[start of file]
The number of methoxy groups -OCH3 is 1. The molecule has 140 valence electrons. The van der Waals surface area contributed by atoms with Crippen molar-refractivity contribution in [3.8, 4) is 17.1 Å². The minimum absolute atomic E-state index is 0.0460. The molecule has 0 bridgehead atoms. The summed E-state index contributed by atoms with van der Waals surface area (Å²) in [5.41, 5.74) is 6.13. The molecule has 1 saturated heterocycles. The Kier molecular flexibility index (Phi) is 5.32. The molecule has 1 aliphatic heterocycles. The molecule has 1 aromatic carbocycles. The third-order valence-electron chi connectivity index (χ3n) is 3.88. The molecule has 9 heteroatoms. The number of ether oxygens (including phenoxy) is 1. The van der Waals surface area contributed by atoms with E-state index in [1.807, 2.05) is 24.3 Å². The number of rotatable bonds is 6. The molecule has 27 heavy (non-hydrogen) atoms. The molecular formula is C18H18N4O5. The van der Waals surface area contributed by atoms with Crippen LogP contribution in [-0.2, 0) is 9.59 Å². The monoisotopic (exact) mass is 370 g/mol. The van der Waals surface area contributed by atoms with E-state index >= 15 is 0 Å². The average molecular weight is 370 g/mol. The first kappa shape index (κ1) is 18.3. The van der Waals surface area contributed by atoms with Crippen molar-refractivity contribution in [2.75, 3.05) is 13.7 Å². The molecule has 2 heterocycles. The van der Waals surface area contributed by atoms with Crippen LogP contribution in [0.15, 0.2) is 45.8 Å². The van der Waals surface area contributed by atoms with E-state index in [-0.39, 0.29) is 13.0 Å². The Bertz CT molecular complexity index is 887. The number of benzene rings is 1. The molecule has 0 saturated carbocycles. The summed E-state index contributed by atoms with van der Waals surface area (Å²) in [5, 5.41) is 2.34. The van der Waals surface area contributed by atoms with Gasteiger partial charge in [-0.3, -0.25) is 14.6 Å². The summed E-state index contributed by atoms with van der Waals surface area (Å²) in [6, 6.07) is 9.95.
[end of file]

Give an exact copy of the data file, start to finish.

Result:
The number of methoxy groups -OCH3 is 1. The molecule has 140 valence electrons. The van der Waals surface area contributed by atoms with Crippen molar-refractivity contribution in [3.8, 4) is 17.1 Å². The minimum absolute atomic E-state index is 0.0460. The molecule has 0 bridgehead atoms. The summed E-state index contributed by atoms with van der Waals surface area (Å²) in [5.41, 5.74) is 6.13. The molecule has 1 saturated heterocycles. The Kier molecular flexibility index (Phi) is 5.32. The molecule has 1 aliphatic heterocycles. The molecule has 1 aromatic carbocycles. The third-order valence-electron chi connectivity index (χ3n) is 3.88. The molecule has 9 heteroatoms. The number of ether oxygens (including phenoxy) is 1. The van der Waals surface area contributed by atoms with E-state index in [1.807, 2.05) is 24.3 Å². The number of rotatable bonds is 6. The molecule has 27 heavy (non-hydrogen) atoms. The molecular formula is C18H18N4O5. The van der Waals surface area contributed by atoms with Crippen LogP contribution in [-0.2, 0) is 9.59 Å². The monoisotopic (exact) mass is 370 g/mol. The van der Waals surface area contributed by atoms with E-state index >= 15 is 0 Å². The average molecular weight is 370 g/mol. The first kappa shape index (κ1) is 18.3. The van der Waals surface area contributed by atoms with Crippen molar-refractivity contribution in [2.75, 3.05) is 13.7 Å². The molecule has 2 heterocycles. The van der Waals surface area contributed by atoms with Crippen LogP contribution in [0.15, 0.2) is 45.8 Å². The van der Waals surface area contributed by atoms with E-state index in [-0.39, 0.29) is 13.0 Å². The Bertz CT molecular complexity index is 887. The number of benzene rings is 1. The molecule has 0 saturated carbocycles. The summed E-state index contributed by atoms with van der Waals surface area (Å²) in [5, 5.41) is 2.34. The van der Waals surface area contributed by atoms with Gasteiger partial charge in [-0.3, -0.25) is 14.6 Å². The summed E-state index contributed by atoms with van der Waals surface area (Å²) in [6, 6.07) is 9.95.